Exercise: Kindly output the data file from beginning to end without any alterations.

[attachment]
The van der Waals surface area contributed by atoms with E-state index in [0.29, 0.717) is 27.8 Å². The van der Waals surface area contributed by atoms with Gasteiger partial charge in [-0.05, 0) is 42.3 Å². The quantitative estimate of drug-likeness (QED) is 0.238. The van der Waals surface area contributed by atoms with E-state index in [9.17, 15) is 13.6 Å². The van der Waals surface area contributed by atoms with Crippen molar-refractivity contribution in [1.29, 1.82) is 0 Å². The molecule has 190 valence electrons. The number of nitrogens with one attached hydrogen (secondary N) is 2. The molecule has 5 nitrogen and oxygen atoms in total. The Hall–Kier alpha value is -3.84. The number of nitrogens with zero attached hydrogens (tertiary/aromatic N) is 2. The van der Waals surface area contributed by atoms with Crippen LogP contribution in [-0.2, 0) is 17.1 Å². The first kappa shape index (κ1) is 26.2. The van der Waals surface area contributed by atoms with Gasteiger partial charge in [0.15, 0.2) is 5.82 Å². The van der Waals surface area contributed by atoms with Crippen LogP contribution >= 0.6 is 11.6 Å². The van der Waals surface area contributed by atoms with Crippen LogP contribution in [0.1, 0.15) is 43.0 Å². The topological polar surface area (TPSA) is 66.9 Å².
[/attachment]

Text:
The van der Waals surface area contributed by atoms with E-state index in [0.29, 0.717) is 27.8 Å². The van der Waals surface area contributed by atoms with Gasteiger partial charge in [-0.05, 0) is 42.3 Å². The quantitative estimate of drug-likeness (QED) is 0.238. The van der Waals surface area contributed by atoms with E-state index in [9.17, 15) is 13.6 Å². The van der Waals surface area contributed by atoms with Crippen molar-refractivity contribution in [1.29, 1.82) is 0 Å². The molecule has 190 valence electrons. The number of nitrogens with one attached hydrogen (secondary N) is 2. The molecule has 5 nitrogen and oxygen atoms in total. The Hall–Kier alpha value is -3.84. The number of nitrogens with zero attached hydrogens (tertiary/aromatic N) is 2. The van der Waals surface area contributed by atoms with Crippen LogP contribution in [-0.2, 0) is 17.1 Å². The first kappa shape index (κ1) is 26.2. The van der Waals surface area contributed by atoms with Gasteiger partial charge in [0.15, 0.2) is 5.82 Å². The van der Waals surface area contributed by atoms with Crippen LogP contribution >= 0.6 is 11.6 Å². The van der Waals surface area contributed by atoms with Crippen LogP contribution in [0.1, 0.15) is 43.0 Å². The topological polar surface area (TPSA) is 66.9 Å².